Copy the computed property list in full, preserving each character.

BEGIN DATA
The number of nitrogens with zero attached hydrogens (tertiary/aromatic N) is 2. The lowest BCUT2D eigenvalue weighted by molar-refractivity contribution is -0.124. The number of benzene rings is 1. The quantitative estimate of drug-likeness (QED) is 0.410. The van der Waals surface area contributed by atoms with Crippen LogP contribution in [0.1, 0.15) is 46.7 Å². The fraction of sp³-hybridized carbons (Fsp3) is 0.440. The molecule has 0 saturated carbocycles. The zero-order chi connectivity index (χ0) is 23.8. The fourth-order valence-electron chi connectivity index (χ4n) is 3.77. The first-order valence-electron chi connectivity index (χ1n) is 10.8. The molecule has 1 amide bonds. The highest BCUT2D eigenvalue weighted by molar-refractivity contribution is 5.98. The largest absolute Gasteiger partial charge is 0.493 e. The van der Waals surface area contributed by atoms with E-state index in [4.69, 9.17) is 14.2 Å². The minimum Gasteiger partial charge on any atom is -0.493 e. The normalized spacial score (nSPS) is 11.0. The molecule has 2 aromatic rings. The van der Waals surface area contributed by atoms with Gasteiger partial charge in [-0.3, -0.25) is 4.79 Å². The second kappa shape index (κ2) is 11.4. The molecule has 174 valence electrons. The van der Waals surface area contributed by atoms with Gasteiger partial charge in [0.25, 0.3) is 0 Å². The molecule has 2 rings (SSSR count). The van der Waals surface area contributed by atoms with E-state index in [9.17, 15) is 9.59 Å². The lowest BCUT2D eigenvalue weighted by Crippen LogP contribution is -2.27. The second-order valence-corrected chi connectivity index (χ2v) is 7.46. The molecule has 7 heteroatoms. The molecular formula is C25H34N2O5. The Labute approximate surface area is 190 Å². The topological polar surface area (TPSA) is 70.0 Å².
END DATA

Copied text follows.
The number of nitrogens with zero attached hydrogens (tertiary/aromatic N) is 2. The lowest BCUT2D eigenvalue weighted by molar-refractivity contribution is -0.124. The number of benzene rings is 1. The quantitative estimate of drug-likeness (QED) is 0.410. The van der Waals surface area contributed by atoms with Crippen LogP contribution in [0.1, 0.15) is 46.7 Å². The fraction of sp³-hybridized carbons (Fsp3) is 0.440. The molecule has 0 saturated carbocycles. The zero-order chi connectivity index (χ0) is 23.8. The fourth-order valence-electron chi connectivity index (χ4n) is 3.77. The first-order valence-electron chi connectivity index (χ1n) is 10.8. The molecule has 1 amide bonds. The highest BCUT2D eigenvalue weighted by molar-refractivity contribution is 5.98. The largest absolute Gasteiger partial charge is 0.493 e. The van der Waals surface area contributed by atoms with E-state index in [4.69, 9.17) is 14.2 Å². The minimum Gasteiger partial charge on any atom is -0.493 e. The normalized spacial score (nSPS) is 11.0. The molecule has 2 aromatic rings. The van der Waals surface area contributed by atoms with Gasteiger partial charge in [-0.3, -0.25) is 4.79 Å². The second kappa shape index (κ2) is 11.4. The molecule has 174 valence electrons. The van der Waals surface area contributed by atoms with Gasteiger partial charge in [0.25, 0.3) is 0 Å². The molecule has 2 rings (SSSR count). The van der Waals surface area contributed by atoms with E-state index in [9.17, 15) is 9.59 Å². The lowest BCUT2D eigenvalue weighted by Crippen LogP contribution is -2.27. The second-order valence-corrected chi connectivity index (χ2v) is 7.46. The molecule has 7 heteroatoms. The molecular formula is C25H34N2O5. The Labute approximate surface area is 190 Å². The topological polar surface area (TPSA) is 70.0 Å².